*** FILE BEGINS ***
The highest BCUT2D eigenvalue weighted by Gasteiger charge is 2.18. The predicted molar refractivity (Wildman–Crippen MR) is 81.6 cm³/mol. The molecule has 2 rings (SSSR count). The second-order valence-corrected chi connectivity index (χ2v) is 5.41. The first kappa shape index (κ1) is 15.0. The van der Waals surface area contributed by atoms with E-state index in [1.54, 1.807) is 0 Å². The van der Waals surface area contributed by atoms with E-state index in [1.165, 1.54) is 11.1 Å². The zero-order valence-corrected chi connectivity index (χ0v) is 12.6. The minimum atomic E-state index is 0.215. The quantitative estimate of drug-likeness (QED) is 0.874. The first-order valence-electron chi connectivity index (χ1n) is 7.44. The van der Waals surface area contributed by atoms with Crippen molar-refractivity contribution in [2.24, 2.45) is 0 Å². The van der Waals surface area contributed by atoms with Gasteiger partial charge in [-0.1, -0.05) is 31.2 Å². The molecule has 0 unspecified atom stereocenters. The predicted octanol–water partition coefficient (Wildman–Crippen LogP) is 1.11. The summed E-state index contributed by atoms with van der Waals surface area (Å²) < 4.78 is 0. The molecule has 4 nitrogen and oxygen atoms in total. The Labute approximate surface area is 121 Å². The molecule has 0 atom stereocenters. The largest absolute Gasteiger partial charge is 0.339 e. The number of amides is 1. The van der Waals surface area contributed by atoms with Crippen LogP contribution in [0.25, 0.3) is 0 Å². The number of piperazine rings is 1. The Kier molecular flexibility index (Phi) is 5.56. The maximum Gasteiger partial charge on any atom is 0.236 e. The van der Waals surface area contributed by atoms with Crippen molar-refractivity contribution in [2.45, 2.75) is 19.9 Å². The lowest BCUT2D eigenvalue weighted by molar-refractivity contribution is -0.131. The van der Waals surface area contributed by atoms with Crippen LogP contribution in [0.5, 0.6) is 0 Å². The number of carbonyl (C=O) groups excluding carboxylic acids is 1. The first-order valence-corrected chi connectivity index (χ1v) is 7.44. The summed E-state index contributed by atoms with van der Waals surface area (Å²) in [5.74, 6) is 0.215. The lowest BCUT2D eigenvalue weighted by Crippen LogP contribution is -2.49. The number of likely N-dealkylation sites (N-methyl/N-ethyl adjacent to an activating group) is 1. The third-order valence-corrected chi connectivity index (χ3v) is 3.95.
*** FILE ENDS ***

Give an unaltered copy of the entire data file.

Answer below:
The highest BCUT2D eigenvalue weighted by Gasteiger charge is 2.18. The predicted molar refractivity (Wildman–Crippen MR) is 81.6 cm³/mol. The molecule has 2 rings (SSSR count). The second-order valence-corrected chi connectivity index (χ2v) is 5.41. The first kappa shape index (κ1) is 15.0. The van der Waals surface area contributed by atoms with E-state index in [1.54, 1.807) is 0 Å². The van der Waals surface area contributed by atoms with E-state index in [1.165, 1.54) is 11.1 Å². The zero-order valence-corrected chi connectivity index (χ0v) is 12.6. The minimum atomic E-state index is 0.215. The quantitative estimate of drug-likeness (QED) is 0.874. The first-order valence-electron chi connectivity index (χ1n) is 7.44. The van der Waals surface area contributed by atoms with Crippen molar-refractivity contribution in [2.24, 2.45) is 0 Å². The van der Waals surface area contributed by atoms with Gasteiger partial charge in [-0.1, -0.05) is 31.2 Å². The molecule has 0 unspecified atom stereocenters. The predicted octanol–water partition coefficient (Wildman–Crippen LogP) is 1.11. The summed E-state index contributed by atoms with van der Waals surface area (Å²) < 4.78 is 0. The molecule has 4 nitrogen and oxygen atoms in total. The Labute approximate surface area is 121 Å². The molecule has 0 atom stereocenters. The largest absolute Gasteiger partial charge is 0.339 e. The number of amides is 1. The van der Waals surface area contributed by atoms with Crippen LogP contribution in [0.25, 0.3) is 0 Å². The number of piperazine rings is 1. The Kier molecular flexibility index (Phi) is 5.56. The maximum Gasteiger partial charge on any atom is 0.236 e. The van der Waals surface area contributed by atoms with Crippen molar-refractivity contribution in [2.45, 2.75) is 19.9 Å². The lowest BCUT2D eigenvalue weighted by molar-refractivity contribution is -0.131. The van der Waals surface area contributed by atoms with Crippen LogP contribution in [0.5, 0.6) is 0 Å². The number of carbonyl (C=O) groups excluding carboxylic acids is 1. The first-order valence-corrected chi connectivity index (χ1v) is 7.44. The summed E-state index contributed by atoms with van der Waals surface area (Å²) in [5.74, 6) is 0.215. The lowest BCUT2D eigenvalue weighted by Crippen LogP contribution is -2.49. The number of likely N-dealkylation sites (N-methyl/N-ethyl adjacent to an activating group) is 1. The third-order valence-corrected chi connectivity index (χ3v) is 3.95.